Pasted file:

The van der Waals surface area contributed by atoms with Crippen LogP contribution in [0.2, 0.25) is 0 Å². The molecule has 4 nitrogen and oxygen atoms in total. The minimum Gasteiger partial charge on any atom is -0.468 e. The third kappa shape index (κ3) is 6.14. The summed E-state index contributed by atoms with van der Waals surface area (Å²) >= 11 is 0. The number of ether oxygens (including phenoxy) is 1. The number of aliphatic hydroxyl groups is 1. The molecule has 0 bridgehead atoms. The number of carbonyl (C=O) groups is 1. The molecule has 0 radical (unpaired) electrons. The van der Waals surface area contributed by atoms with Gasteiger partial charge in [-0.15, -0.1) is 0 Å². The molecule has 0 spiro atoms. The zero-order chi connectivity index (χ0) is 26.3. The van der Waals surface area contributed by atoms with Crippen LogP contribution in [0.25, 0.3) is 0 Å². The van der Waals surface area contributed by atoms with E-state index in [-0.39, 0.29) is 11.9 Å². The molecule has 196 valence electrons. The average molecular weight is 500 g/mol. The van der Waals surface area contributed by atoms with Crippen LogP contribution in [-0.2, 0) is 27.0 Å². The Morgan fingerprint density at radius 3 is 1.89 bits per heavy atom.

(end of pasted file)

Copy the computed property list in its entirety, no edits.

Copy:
The van der Waals surface area contributed by atoms with Crippen LogP contribution in [0.2, 0.25) is 0 Å². The molecule has 4 nitrogen and oxygen atoms in total. The minimum Gasteiger partial charge on any atom is -0.468 e. The third kappa shape index (κ3) is 6.14. The summed E-state index contributed by atoms with van der Waals surface area (Å²) >= 11 is 0. The number of ether oxygens (including phenoxy) is 1. The number of aliphatic hydroxyl groups is 1. The molecule has 0 bridgehead atoms. The number of carbonyl (C=O) groups is 1. The molecule has 0 radical (unpaired) electrons. The van der Waals surface area contributed by atoms with Gasteiger partial charge in [-0.15, -0.1) is 0 Å². The molecule has 0 spiro atoms. The zero-order chi connectivity index (χ0) is 26.3. The van der Waals surface area contributed by atoms with Crippen LogP contribution in [0.25, 0.3) is 0 Å². The van der Waals surface area contributed by atoms with E-state index in [-0.39, 0.29) is 11.9 Å². The molecule has 196 valence electrons. The average molecular weight is 500 g/mol. The van der Waals surface area contributed by atoms with Crippen LogP contribution in [-0.2, 0) is 27.0 Å². The Morgan fingerprint density at radius 3 is 1.89 bits per heavy atom.